With an early flight out of Des Moines, Iowa, and a two-hour time change to the earlier, we arrived by 9 AM in California at LAX. The taxi ride early on a Sunday morning to San Pedro took only about 40 minutes with little traffic. Our hotel rooms weren’t available yet so we left our bags there and took the hotel shuttle to downtown San Pedro. Not a lot was going so early but we stopped by the visitor’s center which was open, surprisingly, and with advice from a helpful staff person, quickly decided that a foursome from Iowa should check out the Battleship Iowa at the LA Waterfront.

Jim and I toured this ship in Norfolk, Virginia, back in the 80’s before it was decommissioned but we were game to see it again. We were delighted to discover that Iowa residents can now tour the ship for free because the State of Iowa contributed funds for its refurbishment and preservation.

Iowa Battleship

Iowa Battleship, San Pedro, CA

Iowa Battleship

Iowa Battleship Admission Prices

Recognition Plaque

Plaque Recognizing Contribution of the State of Iowa

The Big Stick (the Iowa’s nickname) was launched in 1942 as the lead ship of four ships in the Iowa class of battleships. The others are the Wisconsin, the Missouri, and the New Jersey. If Jim had a blog, he would tell you all about the 16 inch guns on the ship and other details that you may find fascinating about battle ships in general and the Iowa class specifically.

!6 inch guns on Iowa Battleship

Rick, Lori, and Jim in front of the 16 inch guns on the Battleship Iowa

I, however, prefer social history over military history. To me, the most interesting part of the ship was a tour of the rooms used by President Franklin Delano Roosevelt while in transit to Tehran for the conference with Churchill and Stalin to plan the D-Day invasion of WWII. Doors had to be widened to accommodate FDR’s wheelchair; a kitchen was installed for his personal meal preparation; and the only bathtub on any ship in the fleet was installed for the President’s daily soak.

FDR's Rooms on the Iowa

Rooms Used by President FD Roosevelt While Aboard the Iowa

Volunteer aboard the Iowa Battleship

Volunteer Telling about President Roosevelt’s Journey to Africa on the Iowa

Another interesting tidbit involved the ship’s mascot, a dog called Vicky, short for Victory. The captain’s dog occasionally went AWOL from the ship but always seemed to turn up in time to set sail. One time she went missing in Long Beach, CA, and a call went out in the newspaper to help find her. Apparently it worked because a later report indicated she was back on board.

Mascot Vicky

Ship Mascot, Victory, during WW2

The walk along the waterfront in San Pedro is pleasant with a shopping area and locally significant sculptures to experience.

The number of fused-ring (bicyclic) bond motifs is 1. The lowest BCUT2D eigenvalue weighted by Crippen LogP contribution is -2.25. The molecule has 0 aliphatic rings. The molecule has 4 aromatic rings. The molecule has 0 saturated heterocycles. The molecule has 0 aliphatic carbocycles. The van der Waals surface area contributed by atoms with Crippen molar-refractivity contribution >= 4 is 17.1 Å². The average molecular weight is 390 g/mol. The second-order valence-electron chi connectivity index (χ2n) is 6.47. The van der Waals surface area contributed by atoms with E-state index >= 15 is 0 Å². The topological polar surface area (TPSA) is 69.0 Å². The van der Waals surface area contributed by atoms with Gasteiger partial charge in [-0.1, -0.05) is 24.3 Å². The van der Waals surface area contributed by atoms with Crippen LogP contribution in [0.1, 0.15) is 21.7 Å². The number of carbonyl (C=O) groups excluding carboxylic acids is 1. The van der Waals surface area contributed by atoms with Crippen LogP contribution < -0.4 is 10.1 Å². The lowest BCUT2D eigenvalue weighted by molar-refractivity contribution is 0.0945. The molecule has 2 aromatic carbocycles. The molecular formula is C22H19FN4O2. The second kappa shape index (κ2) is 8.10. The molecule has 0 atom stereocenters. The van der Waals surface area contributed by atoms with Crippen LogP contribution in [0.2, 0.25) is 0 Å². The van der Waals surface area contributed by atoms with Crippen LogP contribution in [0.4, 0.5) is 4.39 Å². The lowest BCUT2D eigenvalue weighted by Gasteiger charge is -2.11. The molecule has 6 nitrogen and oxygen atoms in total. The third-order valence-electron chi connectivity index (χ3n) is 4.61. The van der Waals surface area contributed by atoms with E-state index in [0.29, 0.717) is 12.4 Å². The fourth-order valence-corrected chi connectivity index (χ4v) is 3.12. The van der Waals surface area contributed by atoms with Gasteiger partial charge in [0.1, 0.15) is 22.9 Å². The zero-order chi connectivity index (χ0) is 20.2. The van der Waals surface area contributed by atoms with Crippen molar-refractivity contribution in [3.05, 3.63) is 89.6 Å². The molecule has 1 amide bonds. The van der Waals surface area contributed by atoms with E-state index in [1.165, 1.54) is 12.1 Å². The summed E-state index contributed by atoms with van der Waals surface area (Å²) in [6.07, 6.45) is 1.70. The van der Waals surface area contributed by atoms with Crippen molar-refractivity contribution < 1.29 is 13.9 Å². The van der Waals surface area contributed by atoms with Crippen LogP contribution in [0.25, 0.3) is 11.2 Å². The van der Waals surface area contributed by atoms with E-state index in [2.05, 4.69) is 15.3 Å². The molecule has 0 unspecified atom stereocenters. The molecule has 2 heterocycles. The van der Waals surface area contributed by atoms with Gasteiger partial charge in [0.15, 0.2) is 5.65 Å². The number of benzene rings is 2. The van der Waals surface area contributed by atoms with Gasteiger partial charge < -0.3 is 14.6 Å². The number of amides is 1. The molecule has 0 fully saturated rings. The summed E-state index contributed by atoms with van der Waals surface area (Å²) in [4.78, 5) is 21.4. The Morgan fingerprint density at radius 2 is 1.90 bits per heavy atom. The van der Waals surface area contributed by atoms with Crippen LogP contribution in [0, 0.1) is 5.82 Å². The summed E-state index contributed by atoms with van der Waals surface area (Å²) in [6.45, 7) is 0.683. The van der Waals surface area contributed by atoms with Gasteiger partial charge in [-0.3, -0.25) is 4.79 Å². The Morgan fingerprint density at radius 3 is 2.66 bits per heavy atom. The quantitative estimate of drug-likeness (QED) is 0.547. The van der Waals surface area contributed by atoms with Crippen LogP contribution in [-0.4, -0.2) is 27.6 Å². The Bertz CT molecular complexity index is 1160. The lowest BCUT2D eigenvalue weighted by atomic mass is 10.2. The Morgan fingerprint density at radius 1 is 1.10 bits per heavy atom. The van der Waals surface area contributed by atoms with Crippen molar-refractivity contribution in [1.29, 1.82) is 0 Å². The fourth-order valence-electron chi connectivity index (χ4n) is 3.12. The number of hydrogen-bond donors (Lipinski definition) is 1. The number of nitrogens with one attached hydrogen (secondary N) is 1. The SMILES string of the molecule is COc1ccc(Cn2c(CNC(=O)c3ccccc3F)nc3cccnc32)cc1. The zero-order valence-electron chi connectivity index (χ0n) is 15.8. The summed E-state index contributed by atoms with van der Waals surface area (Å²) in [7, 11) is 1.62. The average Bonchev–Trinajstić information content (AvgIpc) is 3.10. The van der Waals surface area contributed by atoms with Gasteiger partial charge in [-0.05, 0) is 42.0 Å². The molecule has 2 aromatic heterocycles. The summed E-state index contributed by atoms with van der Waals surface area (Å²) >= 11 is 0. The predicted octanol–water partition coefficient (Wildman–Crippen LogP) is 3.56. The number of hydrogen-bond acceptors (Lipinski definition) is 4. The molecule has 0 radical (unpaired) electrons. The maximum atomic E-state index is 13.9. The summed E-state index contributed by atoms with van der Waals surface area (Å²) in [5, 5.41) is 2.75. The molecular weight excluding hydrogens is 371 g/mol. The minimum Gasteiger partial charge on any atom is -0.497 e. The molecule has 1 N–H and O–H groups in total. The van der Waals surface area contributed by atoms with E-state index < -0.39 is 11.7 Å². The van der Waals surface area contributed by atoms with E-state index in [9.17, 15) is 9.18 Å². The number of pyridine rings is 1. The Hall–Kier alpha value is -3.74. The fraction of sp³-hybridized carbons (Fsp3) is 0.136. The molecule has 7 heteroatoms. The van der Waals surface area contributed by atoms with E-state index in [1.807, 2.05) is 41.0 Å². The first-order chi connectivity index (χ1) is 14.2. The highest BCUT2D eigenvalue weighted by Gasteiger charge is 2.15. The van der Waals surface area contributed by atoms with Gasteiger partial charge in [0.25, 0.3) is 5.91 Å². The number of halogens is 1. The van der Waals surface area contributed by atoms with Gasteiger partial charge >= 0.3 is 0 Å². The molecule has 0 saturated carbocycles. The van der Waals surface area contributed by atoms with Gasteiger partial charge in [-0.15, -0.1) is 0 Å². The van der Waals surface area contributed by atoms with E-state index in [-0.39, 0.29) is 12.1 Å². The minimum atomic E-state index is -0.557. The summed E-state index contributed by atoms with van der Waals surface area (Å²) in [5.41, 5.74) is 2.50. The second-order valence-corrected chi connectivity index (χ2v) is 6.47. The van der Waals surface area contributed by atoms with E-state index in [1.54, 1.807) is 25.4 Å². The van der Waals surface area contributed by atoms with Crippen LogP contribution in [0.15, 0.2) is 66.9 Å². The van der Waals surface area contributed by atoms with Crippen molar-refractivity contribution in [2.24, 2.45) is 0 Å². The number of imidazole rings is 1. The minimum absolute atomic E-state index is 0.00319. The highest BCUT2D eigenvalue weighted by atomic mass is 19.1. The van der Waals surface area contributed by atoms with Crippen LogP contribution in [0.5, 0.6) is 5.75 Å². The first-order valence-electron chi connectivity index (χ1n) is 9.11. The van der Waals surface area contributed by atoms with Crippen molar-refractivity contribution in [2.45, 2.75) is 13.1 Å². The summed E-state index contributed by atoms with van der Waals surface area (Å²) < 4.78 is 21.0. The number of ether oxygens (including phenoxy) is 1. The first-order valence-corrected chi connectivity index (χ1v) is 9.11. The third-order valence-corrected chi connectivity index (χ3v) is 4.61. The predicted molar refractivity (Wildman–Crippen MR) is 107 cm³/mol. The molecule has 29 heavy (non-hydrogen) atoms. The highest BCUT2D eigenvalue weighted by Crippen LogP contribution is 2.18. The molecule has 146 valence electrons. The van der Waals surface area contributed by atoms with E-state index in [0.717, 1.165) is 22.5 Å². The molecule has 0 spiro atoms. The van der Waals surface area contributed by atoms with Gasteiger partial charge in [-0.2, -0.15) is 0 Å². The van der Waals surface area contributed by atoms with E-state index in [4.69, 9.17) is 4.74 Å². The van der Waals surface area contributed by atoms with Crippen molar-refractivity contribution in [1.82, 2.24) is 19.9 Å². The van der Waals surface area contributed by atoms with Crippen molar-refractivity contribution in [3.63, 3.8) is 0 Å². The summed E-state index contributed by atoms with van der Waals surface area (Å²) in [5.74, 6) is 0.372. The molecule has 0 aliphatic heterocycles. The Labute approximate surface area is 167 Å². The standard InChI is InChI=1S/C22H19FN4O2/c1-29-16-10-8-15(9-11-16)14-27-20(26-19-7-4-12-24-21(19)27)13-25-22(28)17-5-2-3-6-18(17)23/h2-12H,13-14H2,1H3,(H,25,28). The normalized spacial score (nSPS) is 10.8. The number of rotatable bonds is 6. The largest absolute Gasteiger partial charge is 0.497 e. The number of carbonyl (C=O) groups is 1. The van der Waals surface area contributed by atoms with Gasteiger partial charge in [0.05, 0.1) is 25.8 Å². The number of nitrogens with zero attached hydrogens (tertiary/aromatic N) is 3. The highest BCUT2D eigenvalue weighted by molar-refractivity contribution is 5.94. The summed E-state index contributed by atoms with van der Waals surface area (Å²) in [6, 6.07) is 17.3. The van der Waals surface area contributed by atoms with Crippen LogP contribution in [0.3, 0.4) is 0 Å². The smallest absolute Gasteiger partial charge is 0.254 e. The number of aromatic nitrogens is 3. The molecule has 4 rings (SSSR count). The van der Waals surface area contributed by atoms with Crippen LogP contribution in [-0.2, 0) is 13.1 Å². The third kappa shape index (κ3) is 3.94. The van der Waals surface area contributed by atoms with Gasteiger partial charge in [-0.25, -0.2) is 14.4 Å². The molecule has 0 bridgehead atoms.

Jacob's Ladder

Statue of 2 Merchant Marines climbing a Jacob’s Ladder after a rescue at sea

Harry Bridges

Statue of Harry Bridges in San Pedro, CA, founder of International Longshore and Warehouse Union

Fishing Industry Memorial, San Pedro, CA

Fishing Industry Memorial, San Pedro, CA

Before heading back to the hotel, we ducked into The Whale and Ale, a local pub also recommended at the tourist information, for a late lunch. The owner was authentically British judging by his accent and the quality of the food was definitely above typical pub fare. We were all satisfied and ready to return to the hotel.

Local Pub, The Whale and Ale

Local Pub, The Whale and Ale, in San Pedro, CA

The Doubletree by Hilton is in a great location for cruising from the Port of Los Angeles. Overlooking the marina, the hotel is attractive and comfortable with a great breakfast. Our room was upgraded unbeknownst to us and we had a patio with a view of the marina. Some of the staff were a little wanting but most were topnotch. The carpet in the halls and stairways begs for replacement but overall, I would give this hotel high marks. The area is attractive with a long pedestrian walkway along the marina and my friend, Lori, and I felt quite safe walking without the men.

Hilton Doubletree, San Pedro, CA

View from our room to our patio at the Hilton Doubletree, San Pedro, CA

Hilton Doubletree, San Pedro, CA

Hilton Doubletree Pool and Hot Tub

Hilton Doubletree, San Pedro, CA

Pedestrian Walkway in front of the Hilton Doubletree

San Pedro, CA

Vestiges of Halloween at the Marina, San Pedro, CA


The following day we were delivered promptly to the cruise port to begin our adventure through the Panama Canal with stops in Cabo San Lucas, Puerto Vallarta, Huatulco, and Puerto Chiapas, Mexico; Costa Rica; and Columbia; ending in Miami.